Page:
I joined CEU about a year and a half ago, now as faculty, after a decade spent with research and teaching in the UK. As a CEU IR alumna I was thrilled to come back to the institution that enabled me not only to understand the conceptual frames of the discipline of International Relations but also learn to speak and write its language in a way that felt meaningful for my own experience both as a person and a researcher from Central Europe. Already at the time of my hire the transition to Vienna was in the air as an actual possibility. Friends, colleagues, family members in Britain and Hungary kept asking me: ‘So where are you going to be exactly?’
While I didn’t have anything definite to offer location-wise (and reassured everyone, including myself, that there would be good coffee places around either ways), I knew that I was going to return to that intellectual home and community space that gave me some of the most treasured friendships and sharpest critical and creative tools to engage with politics, society and myself as a citizen and a ‘knowing subject’ of our times. To echo the sentiment of Professor Boldizsár Nagy’s reflections earlier on the newest registers of IR experience in Austria, I was certain that ‘the inspiring environment of CEU will follow you’, me and others ‘to Vienna.’
Well, it certainly has. I teach International Relations Theory on Mondays and Tuesdays and the conversations in class exhibit the same markers of CEU-ness that I have first encountered here as an MA student. What I most value is not only the bright, insightful, finely crafted analyses of the subject matter – such as various issues within postcolonial theory, environmental politics, performance and politics, contemporary security governance or the narrative turn in IR – but also the mode of engagement in the classroom and beyond, the quality of exchanges that are open, respectful, curious, ambitious yet accommodating.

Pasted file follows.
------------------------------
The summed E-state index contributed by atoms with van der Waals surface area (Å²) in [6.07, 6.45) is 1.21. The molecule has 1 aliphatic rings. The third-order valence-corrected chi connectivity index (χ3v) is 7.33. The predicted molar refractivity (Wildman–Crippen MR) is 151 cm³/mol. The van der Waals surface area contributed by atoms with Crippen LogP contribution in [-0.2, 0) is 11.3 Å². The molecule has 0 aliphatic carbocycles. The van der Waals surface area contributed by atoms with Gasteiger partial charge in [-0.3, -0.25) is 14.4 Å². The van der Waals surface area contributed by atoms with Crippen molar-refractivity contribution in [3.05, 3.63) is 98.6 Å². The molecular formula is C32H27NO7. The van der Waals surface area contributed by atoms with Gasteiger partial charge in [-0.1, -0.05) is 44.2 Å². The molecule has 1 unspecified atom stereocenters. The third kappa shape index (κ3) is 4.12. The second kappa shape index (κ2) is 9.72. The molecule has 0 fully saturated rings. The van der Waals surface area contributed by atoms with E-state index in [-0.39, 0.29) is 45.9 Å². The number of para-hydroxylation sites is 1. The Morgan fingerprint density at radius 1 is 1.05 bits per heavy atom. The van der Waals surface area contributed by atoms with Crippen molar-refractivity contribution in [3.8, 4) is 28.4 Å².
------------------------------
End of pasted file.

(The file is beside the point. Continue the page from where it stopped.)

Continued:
As the course title suggests, Knowing, Narrating, (re)Writing International Relations revolves around how ‘international relations’ – as everyday practice and lived experience – is being written by official speeches, policy documents and regulations, and at the same time, how it is enacted, negotiated, subverted by people, just like us, as they go about their daily lives. I have selected texts that provide gateways to worlds and modes of being that would otherwise not be immediately accessible, such as self-reflections of IR scholars and diplomats, the creative work of protesters and academics-turned-filmmakers, ethnographic notes across sites of war, migration, development and tourism, to mention but a few of our intellectual resources. Where change, transformation may happen, however, is the space of the classroom. This is where perceptions, observations, musings and meanderings meet. It is here that we can learn how to see with fresh eyes, how to listen and remain open beyond judgment to what may seem or sound unfamiliar at first. I witness how students learn from and through each other in every seminar. As they share their accounts of how they made sense and found something out about the world and themselves, ‘international relations’ as simultaneously global and local phenomena is being written and re-written, right in front of our eyes. The ‘inspiring environment’ of CEU is present in these gestures, in Nádor utca, Quellenstrasse, and the individual journeys that unfold from here.